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Cattle futures lower ahead of on feed numbers

At the Chicago Mercantile Exchange, live and feeder cattle were mostly lower ahead of Friday’s On Feed numbers.  The report, overall is neutral to the markets.  October live cattle closed $.60 lower at $144.25 and December live cattle closed $.80 lower at $148.55.  October feeder cattle closed $.37 higher $178.35 and feeder cattle closed $.20 higher at $178.25. 

It was a quiet Friday for direct cash cattle business following the active day on Thursday.  For the week, Northern dressed deals were marked at mostly $228, $1 higher than the previous week’s weighted average basis in Nebraska.  Southern live deals were at mostly $143, $1 higher than the prior week’s weighted averages. 

At the Ogallala Livestock Auction, the USDA says demand was good to moderate with a large crowd on hand and online.  Receipts were up from two weeks ago.  Feeder supply included 50% steers and 62% of the offering was over 600 pounds.  Medium and Large 1 feeder steers 806 to 844 pounds brought $180 to $188.50 and feeder steers 910 to 941 pounds brought $190 to $197.50.  Medium and Large 1 feeder heifers 703 to 745 pounds brought $172.75 to $183 and feeder heifers 763 to 799 pounds brought $168.50 to $177.50. 

In South Dakota, compared to last week alfalfa and grass hay remain firm.  The USDA says demand was good for all types of hay and qualities of hay, especially for high testing dairy quality as the delayed first cutting, then more drought resulted in much-reduced tonnage.  The third cutting was very light in some areas.  Alfalfa, supreme, large squares brought $250 to $270.  Alfalfa, good, large rounds brought $210.  Large squares brought $235.  Alfalfa, fair, large rounds, brought $190.  Alfalfa/grass mix, large squares brought $200. 

Boxed beef closed mixed with light demand for moderate offerings.  Choice closed $.23 higher at $248.63 and Select closed $2.80 lower at $219.31.  The Choice/Select spread is $29.32. Estimated cattle slaughter was 125,000 head – up 7,000 on the week and up 14,000 on the year.  Saturday’s estimated kill is 33,000 head – down 12,000 on the week and down 22,000 on the year. 

Lean hog futures were pressured by sharply lower cash and wholesale business.  October lean hogs closed $1.50 lower at $92.62.  December lean hogs closed $2.87 lower at $82.80.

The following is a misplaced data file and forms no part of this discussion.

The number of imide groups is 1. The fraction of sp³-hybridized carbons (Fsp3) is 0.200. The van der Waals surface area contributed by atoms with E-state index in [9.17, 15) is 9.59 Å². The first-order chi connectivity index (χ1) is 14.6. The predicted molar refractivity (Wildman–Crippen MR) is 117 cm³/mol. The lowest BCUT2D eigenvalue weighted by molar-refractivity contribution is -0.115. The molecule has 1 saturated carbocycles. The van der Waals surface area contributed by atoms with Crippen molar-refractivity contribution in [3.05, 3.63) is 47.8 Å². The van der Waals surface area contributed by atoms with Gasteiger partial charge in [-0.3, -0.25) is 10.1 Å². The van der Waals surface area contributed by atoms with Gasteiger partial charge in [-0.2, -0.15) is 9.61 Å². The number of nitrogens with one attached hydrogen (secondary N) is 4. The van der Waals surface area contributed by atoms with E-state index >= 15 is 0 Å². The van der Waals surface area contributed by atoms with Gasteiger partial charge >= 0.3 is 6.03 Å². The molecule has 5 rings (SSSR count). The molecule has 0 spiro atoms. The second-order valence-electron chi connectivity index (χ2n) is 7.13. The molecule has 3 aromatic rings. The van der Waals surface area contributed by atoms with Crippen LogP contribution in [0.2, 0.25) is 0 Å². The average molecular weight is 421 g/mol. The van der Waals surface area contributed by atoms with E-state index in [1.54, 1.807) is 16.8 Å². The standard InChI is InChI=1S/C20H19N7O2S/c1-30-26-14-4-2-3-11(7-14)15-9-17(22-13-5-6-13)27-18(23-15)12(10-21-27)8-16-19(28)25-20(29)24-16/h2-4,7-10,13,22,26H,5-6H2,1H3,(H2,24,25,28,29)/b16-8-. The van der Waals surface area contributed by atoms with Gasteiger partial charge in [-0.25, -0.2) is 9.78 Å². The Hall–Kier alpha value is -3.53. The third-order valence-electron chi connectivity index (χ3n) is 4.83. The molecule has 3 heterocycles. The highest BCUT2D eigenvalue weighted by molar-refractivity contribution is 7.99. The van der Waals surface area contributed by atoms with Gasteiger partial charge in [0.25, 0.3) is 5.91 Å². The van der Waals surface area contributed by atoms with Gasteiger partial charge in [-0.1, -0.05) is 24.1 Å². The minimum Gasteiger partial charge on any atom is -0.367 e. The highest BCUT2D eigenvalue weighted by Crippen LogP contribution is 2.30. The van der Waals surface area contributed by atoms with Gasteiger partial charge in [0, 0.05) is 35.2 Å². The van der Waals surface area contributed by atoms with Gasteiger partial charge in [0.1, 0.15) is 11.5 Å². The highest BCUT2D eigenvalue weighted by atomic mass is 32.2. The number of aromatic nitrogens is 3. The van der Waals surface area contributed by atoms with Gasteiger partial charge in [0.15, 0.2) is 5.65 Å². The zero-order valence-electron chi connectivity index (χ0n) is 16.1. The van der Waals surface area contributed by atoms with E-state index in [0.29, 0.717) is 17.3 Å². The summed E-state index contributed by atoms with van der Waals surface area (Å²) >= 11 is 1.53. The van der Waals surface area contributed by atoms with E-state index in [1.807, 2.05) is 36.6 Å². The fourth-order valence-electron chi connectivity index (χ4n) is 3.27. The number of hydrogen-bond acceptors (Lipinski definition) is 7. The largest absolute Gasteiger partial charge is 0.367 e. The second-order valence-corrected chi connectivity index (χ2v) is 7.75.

Cash hogs closed sharply lower with a light negotiated run.  Processors haven’t been interested in moving big numbers right now.  There are likely a couple of factors.  One of those is long-term demand concerns. While demand has been holding strong, there are worries it could trail off, especially as concerns are rising about slowing global economies.  Supply and demand is also a factor here and the industry is looking forward to next week’s Quarterly Hogs and Pigs report from the USDA for better indication of the supply situation in the hog sector. Barrows and gilts at the National Daily Direct closed $7.69 lower with a base range of $84 to $105 and a weighted average of $86.34; the Iowa/Minnesota and the Western Corn Belt closed $4.63 lower with a weighted average of $96.67.  Prices at the Eastern Corn Belt were not reported due to confidentiality.

According to the USDA’s Weekly Feeder Pig Report, compared to last week, early-weaned pigs were $2 per head lower and feeder pigs were $6 per head lower.  The USDA says demand remains light.  The Total Composite cash range was $20 to $44 with a weighted average of $35.67.  The Total Composite Formula Range was $37.20 to $53.26 with a weighted average of $44.13.  The weighted average for all early-weaned pigs was $41.39 and the weighted average for all feeder pigs was $54. 

Butcher hog prices at the Midwest cash markets are steady at $66. At Illinois, slaughter sow prices were steady with light to moderate demand for light to moderate offerings at $58 to $70.  Barrows and gilts were $1 lower with moderate demand for moderate offerings at $60 ot $69.  Boars ranged from $39 to $41 and $9 to $19. 

Pork values closed lower, down $2.95 at $100.93.  Bellies dropped more than $15.  Butts, loins, and picnics were lower to sharply lower.  Hams were higher. Estimated hog slaughter is 475,000 head – up 2,000 on the week and up 3,000 on the year.  Saturday’s estimated kill is 134,000 head – up 59,000 on the week and down 103,000 on the year. 

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